I have proceeded as far as full block diagrams (still have to write all of the verilog) and basic SW architecture.  This is why I've had this discussion.  I've thought about this *a lot* and have gone through several iterations of what will or will not work given timing constraints.

I have all of the components for putting a prototype together but I just haven't had the time yet to write the verilog, the Linux device driver and the "personality board".  That is, there is still a lot to do.  ;-)

Some requirements that I've put on my design:

 * straight forward SW architecture
 * SW is *not* time critical (that is I didn't want SW in the critical
   path of keeping the data stream)
 * Must be able to emulate any SMD/ESDI drive
 * Must be able to match performance of the drive (or better)
 * Must be able to work with any controller (ESDI or SMD...depending
   upon interface)

With those in mind, that's how I came up with my design.

I found that the Zynq has sufficient Block RAM to contain a full cylinder of 512KB.  I'm keeping a full cylinder because that allows everything to be done in verilog except for seeks (see SW not being required to be in the critical path).  If I didn't do that, then SW would have to be involved in some aspects of head switch, etc and those can have tight (<< 100us) latencies and I just didn't want to try and get Linux to handle that.  Yes, I could use some form of RTOS (I'm actually in the middle of writing one...but that's still a ways away) but I don't see any that are really up to what I need/want to do for this project.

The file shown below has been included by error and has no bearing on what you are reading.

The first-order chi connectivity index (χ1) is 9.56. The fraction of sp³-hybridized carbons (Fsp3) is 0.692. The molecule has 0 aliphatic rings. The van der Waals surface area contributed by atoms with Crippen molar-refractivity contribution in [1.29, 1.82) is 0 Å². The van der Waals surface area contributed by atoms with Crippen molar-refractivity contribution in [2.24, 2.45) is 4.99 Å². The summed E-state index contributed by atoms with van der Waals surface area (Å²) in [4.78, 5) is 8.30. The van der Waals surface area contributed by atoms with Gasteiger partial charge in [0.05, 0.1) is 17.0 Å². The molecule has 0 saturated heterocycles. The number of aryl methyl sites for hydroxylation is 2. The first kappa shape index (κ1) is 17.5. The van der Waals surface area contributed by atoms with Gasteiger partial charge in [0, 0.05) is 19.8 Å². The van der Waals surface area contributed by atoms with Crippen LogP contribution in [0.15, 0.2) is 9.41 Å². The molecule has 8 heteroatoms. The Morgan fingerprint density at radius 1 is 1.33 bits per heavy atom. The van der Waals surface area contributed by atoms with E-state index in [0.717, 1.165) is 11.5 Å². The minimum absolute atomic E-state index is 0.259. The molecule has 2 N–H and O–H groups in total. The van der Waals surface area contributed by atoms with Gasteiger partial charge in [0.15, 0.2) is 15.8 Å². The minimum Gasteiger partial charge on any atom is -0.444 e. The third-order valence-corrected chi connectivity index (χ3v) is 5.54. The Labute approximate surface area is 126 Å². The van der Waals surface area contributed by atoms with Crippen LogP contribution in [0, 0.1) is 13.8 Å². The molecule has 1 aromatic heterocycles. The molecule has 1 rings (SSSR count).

BTW, I'm basing my initial implementation on the Zynq 7020 which has 1GB of DRAM.  However, I'm also planning on a "bigger/better" one based upon the Zynq Ultrascale+ which has 4GB of DRAM so that I can support multiple/larger drives.

The amount required by Linux doesn't have to be large...I plan on having the KMD just allocate a really big buffer (e.g. sufficient for containing the entire drive image).  Linux will run happily in 128MB-256MB since there won't be any GUI.  It could be significantly less if I were to strip out everything that isn't needed by the kernel and only have a basic shell for booting/debug.  My plan is to have the emulated drive data and the configuration file on the SD card...so there's no real user interaction necessary (and Linux would not be on the SD card but on the embedded flash on the Zynq module).

TTFN - Guy

On 4/17/22 10:28, shadoooo via cctech wrote:
there's much discussion about the right  method to transfer data in and out.
Of course there are several methods, the right one must be carefully chosen 
after some review of all the disk interfaces that must be supported. The idea 
of having a copy of the whole disk in RAM is OK, assuming that a maximum size 
of around 512MB is required, as the RAM is also needed for the OS, and for Zynq 
maximum is 1GB.
About logic implementation, we know that the device must be able to work with 
one cylinder at a time. Given RAM bandwidth, this doesn't means that it must 
fit completely in blockram, also it can be produced at output while it is read, 
so delay time is really the time between first data request and actual read 
response. In between an elastic FIFO is required to adapt synchronous constant 
rate transfer of the disk to the burst transfer toward RAM.

Guy, you mentioned about development of a similar interface.
So you already produced some working hardware?


TTFN - Guy

Reply via email to